Building localization solutions with Tomas Franc 

It’s interesting to explore how we understand and interpret the roles of our colleagues. If you ask people in different companies what their colleagues in other departments do, you get different answers. Plus, people can have the same job title, work in the same industry, have roughly the same level of experience, and still work in incredibly different ways. 

On the surface, it seems pretty simple. Developers develop. Marketers market. Salespeople sell. However, as a SaaS business grows, it requires specialized people who own specific parts of the product development cycle, sales cycle, and buyer lifecycle. 

If you have ever wondered where a Solutions Architect (SA) fits into the sales process and what exactly they do in a SaaS company, we have a treat in store for you. 

We sat down with Tomas Franc, who joined Lokalise in December 2020 as a Solutions Architect; this post is the resulting shot into which we distilled his experience.

With over 20 years in the localization industry and an award for the 2nd Process Innovation Challenge from LocWorld, Tom sheds light on his career journey, daily work, and why he loves working at Lokalise. 

An evolving career in localization

Like many professionals, Tom didn’t choose his career path – it chose him. 

With a professional background in mechanical engineering, automation, and robotics, Tom seems like an unusual candidate for a localization solutions architect. But if you think about it, there is plenty of overlap: engineering is about building systems to solve problems, and solutions selling is about understanding unique customer challenges to help them define the best way to overcome them.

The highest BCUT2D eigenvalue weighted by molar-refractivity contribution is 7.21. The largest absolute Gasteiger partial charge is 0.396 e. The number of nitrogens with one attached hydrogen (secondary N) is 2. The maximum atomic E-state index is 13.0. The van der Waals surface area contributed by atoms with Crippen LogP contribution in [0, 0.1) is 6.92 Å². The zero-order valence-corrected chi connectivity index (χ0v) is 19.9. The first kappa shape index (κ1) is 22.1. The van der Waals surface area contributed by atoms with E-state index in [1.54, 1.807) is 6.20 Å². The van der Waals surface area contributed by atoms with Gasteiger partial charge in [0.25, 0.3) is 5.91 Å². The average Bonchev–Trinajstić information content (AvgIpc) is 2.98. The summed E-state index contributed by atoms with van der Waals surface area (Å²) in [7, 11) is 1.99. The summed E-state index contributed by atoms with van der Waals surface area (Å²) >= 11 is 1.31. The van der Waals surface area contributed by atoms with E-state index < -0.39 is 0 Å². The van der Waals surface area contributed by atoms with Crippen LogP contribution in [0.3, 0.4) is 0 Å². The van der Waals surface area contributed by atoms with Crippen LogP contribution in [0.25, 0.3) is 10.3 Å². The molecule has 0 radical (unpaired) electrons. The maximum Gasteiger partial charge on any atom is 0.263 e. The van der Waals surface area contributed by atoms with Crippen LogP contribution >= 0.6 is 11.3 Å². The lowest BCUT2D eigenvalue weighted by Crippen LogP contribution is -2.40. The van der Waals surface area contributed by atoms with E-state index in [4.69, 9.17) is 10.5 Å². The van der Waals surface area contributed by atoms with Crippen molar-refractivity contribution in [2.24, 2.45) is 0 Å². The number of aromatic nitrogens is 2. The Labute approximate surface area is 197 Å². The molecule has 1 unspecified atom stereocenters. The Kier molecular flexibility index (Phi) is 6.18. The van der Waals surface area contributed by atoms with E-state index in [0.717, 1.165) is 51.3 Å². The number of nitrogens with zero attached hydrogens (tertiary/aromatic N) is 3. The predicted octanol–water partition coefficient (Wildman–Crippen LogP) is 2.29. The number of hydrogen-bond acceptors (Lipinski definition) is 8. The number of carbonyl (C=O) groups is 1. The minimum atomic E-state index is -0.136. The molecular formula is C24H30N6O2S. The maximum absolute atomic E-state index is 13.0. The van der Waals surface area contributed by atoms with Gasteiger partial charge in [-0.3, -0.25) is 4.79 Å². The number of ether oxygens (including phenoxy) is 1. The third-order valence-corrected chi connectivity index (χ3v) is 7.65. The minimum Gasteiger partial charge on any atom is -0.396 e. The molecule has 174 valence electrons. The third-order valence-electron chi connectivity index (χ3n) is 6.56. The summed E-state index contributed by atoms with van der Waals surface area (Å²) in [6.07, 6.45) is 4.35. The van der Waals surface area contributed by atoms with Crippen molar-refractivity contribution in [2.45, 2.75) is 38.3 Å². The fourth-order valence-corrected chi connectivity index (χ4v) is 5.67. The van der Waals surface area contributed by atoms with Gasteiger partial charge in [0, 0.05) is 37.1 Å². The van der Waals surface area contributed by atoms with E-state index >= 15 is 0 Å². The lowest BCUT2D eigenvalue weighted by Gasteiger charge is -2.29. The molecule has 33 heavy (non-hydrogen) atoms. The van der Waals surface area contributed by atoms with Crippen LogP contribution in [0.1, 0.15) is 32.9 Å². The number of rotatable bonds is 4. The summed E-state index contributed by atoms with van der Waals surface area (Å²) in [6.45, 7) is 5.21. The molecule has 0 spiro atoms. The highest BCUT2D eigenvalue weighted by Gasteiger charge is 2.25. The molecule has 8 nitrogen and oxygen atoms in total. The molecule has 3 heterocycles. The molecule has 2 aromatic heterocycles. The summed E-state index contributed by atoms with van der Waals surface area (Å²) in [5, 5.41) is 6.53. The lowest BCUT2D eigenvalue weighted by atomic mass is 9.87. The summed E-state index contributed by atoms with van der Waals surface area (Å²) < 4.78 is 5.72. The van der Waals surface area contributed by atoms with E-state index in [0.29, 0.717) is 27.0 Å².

Fresh out of university, Tom’s first job in the world of localization was as a test engineer, someone who checks for inconsistencies between an original source and the localized version. In his two-decade career, Tom has taken baby steps, iterating his knowledge and experience to grow into his current role. Here’s how his progression looks:

Test Engineer  → Localization Engineer Lead → Software Localization Engineer Lead → Software Localization Engineering Group manager → Testing Group Manager → Knowledge Lead → Solutions Architect

Tom shared how his previous role as a knowledge lead was “halfway to solution architecture.” Digging a little deeper, he explains how it gave him a chance to meet people, learn about their projects and challenges, and perform research and document knowledge. From there, the evolution into a solutions architect was the natural progression.